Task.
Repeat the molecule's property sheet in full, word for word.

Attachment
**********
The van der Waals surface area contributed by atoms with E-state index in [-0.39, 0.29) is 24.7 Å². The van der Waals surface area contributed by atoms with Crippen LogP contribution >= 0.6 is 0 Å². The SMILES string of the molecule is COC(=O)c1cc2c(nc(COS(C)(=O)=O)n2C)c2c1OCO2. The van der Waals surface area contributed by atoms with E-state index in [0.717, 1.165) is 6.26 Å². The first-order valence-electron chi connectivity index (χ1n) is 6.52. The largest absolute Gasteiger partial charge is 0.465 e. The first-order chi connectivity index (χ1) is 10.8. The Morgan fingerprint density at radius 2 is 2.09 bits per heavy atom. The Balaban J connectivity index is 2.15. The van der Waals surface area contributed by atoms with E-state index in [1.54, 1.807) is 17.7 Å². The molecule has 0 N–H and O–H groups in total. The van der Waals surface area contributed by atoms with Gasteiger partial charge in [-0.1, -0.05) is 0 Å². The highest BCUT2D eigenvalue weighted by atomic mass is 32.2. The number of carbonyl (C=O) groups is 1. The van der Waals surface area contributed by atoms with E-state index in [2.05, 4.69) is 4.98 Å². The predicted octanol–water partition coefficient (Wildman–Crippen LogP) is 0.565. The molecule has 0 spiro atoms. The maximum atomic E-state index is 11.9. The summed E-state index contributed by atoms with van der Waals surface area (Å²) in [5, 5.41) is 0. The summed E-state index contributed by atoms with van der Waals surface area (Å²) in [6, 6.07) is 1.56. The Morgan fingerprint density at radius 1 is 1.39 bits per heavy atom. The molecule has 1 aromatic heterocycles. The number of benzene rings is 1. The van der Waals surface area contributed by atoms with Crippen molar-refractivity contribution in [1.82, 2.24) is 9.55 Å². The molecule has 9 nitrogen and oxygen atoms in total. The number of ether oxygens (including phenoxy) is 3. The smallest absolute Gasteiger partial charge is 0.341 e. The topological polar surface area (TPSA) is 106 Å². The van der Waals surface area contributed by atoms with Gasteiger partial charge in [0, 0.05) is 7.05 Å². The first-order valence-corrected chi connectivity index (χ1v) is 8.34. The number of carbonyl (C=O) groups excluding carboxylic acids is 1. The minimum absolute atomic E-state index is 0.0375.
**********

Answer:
The van der Waals surface area contributed by atoms with E-state index in [-0.39, 0.29) is 24.7 Å². The van der Waals surface area contributed by atoms with Crippen LogP contribution >= 0.6 is 0 Å². The SMILES string of the molecule is COC(=O)c1cc2c(nc(COS(C)(=O)=O)n2C)c2c1OCO2. The van der Waals surface area contributed by atoms with E-state index in [0.717, 1.165) is 6.26 Å². The first-order valence-electron chi connectivity index (χ1n) is 6.52. The largest absolute Gasteiger partial charge is 0.465 e. The first-order chi connectivity index (χ1) is 10.8. The Morgan fingerprint density at radius 2 is 2.09 bits per heavy atom. The Balaban J connectivity index is 2.15. The van der Waals surface area contributed by atoms with E-state index in [1.54, 1.807) is 17.7 Å². The molecule has 0 N–H and O–H groups in total. The van der Waals surface area contributed by atoms with Gasteiger partial charge in [-0.1, -0.05) is 0 Å². The highest BCUT2D eigenvalue weighted by atomic mass is 32.2. The number of carbonyl (C=O) groups is 1. The van der Waals surface area contributed by atoms with E-state index in [2.05, 4.69) is 4.98 Å². The predicted octanol–water partition coefficient (Wildman–Crippen LogP) is 0.565. The molecule has 0 spiro atoms. The maximum atomic E-state index is 11.9. The summed E-state index contributed by atoms with van der Waals surface area (Å²) in [5, 5.41) is 0. The summed E-state index contributed by atoms with van der Waals surface area (Å²) in [6, 6.07) is 1.56. The Morgan fingerprint density at radius 1 is 1.39 bits per heavy atom. The molecule has 1 aromatic heterocycles. The number of benzene rings is 1. The van der Waals surface area contributed by atoms with Crippen molar-refractivity contribution in [1.82, 2.24) is 9.55 Å². The molecule has 9 nitrogen and oxygen atoms in total. The number of ether oxygens (including phenoxy) is 3. The smallest absolute Gasteiger partial charge is 0.341 e. The topological polar surface area (TPSA) is 106 Å². The van der Waals surface area contributed by atoms with Gasteiger partial charge in [0, 0.05) is 7.05 Å². The first-order valence-corrected chi connectivity index (χ1v) is 8.34. The number of carbonyl (C=O) groups excluding carboxylic acids is 1. The minimum absolute atomic E-state index is 0.0375.